Ship

Today is the beginning of a weird week: parent conferences. We have our Thursday schedule today, normal the next two days, and then parent conferences after a truncated morning schedule on Thursday. Friday the kids have off.

So I forgot it was Monday today (and I’m expecting Friday tomorrow, more’s the pity).

In my advanced class, kids were telling me that certain words and songs were stuck in their head, so we did a one-word story about pirates who are evil at night and good in the day, who live on a green wooden ship that has a small white goat for a figurehead and an enormous red squirrel as a mascot. I’ve never really done a one-word story with them, and it was pretty fun. We got to no emotions, and I’m not clear on where the pirates are from. Other than that, what was weird was that we were able to practice the clauses that I’ve pretty much are this quarter’s work and do a re-run on plural adjectives, which I think I’ve never actually mentioned to them. Well, I didn’t mention “plural nominative adjectival forms” today, either…just talked about how those endings go with more than one pirate a couple of times. Then I forgot to mention any of those at all as we did our reading.

Comprehensible input. That’s what we were doing today.

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2 responses to “Ship

  1. Great stuff. I’ve always struggled working on determined circling to really work up a good one word image, but I think I will try that with my advanced class. They really know how to play the game and I trust them.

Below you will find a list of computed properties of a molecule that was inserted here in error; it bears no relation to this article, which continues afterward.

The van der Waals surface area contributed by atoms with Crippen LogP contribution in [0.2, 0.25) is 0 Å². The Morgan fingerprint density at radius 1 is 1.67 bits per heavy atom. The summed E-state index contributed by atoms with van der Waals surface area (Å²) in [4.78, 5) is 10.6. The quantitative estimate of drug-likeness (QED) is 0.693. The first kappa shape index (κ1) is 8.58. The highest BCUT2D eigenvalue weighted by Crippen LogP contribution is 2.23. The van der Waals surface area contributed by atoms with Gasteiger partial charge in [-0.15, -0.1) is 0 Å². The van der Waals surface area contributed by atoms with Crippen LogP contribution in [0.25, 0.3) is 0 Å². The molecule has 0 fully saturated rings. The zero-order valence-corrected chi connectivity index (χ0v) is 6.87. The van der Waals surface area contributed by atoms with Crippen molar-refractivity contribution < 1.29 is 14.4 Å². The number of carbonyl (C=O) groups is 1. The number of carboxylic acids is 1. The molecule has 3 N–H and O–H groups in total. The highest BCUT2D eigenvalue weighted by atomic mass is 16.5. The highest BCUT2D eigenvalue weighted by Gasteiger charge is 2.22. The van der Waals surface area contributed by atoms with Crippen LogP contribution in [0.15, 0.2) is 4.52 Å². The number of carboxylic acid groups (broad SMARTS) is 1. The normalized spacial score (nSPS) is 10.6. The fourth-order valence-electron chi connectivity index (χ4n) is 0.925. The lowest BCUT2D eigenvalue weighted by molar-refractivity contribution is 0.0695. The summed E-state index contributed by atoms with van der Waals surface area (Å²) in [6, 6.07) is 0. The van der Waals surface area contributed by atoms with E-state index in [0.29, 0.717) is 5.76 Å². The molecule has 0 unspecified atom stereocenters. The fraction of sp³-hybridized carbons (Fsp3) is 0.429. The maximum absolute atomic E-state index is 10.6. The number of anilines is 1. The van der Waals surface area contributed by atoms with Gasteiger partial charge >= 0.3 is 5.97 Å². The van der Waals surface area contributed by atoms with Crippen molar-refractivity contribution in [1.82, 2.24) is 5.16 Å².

So trying to recreate your lines of questioning is something like this:
    Are the pirates good or bad?
    When are they good?
    What does the ship look like?
    What else does the ship look like?

    I can’t even think about how you got that mascot in there.

    Thanks for the specific example; it helps to try and recreate the process.

    Like

  2. Actually, the word floating around in K’s head was “ship.” So that’s where we went from…what kind of a ship, who’s on it, and what are they like. We pulled up an artist to be ready to draw once there was something to draw, and she did a picture that I got onto the main post just now, but she didn’t get to draw until we had a lot of things established. The mascot came on because the artist wanted squirrels to be on the ship, not pirates, and the goat became the figurehead because there was already the giant red squirrel. Did I mention that the ship’s name was “Red Snow?” I can’t remember why. It was amazing how long this took to develop.

    (I’m hoping no one has subscribed to this thread’s comments, since I keep coming back and adding little stuff.)

    What you said about the specifics is curious. I sometimes think that this sort of post is interesting only for me. I don’t enjoy hearing the complete details about other people’s stories…unless they say what the point was and how they got there. Then it’s something that I can visualize, rather like Ben’s entire PQA book. I love that thing…it’s like I’m in the classroom, and I can imitate it in my own. So it’s good to know that when I err on the side of telling what happens in class, it’s useful for others in the same way. (Hope that makes sense.)

    Like

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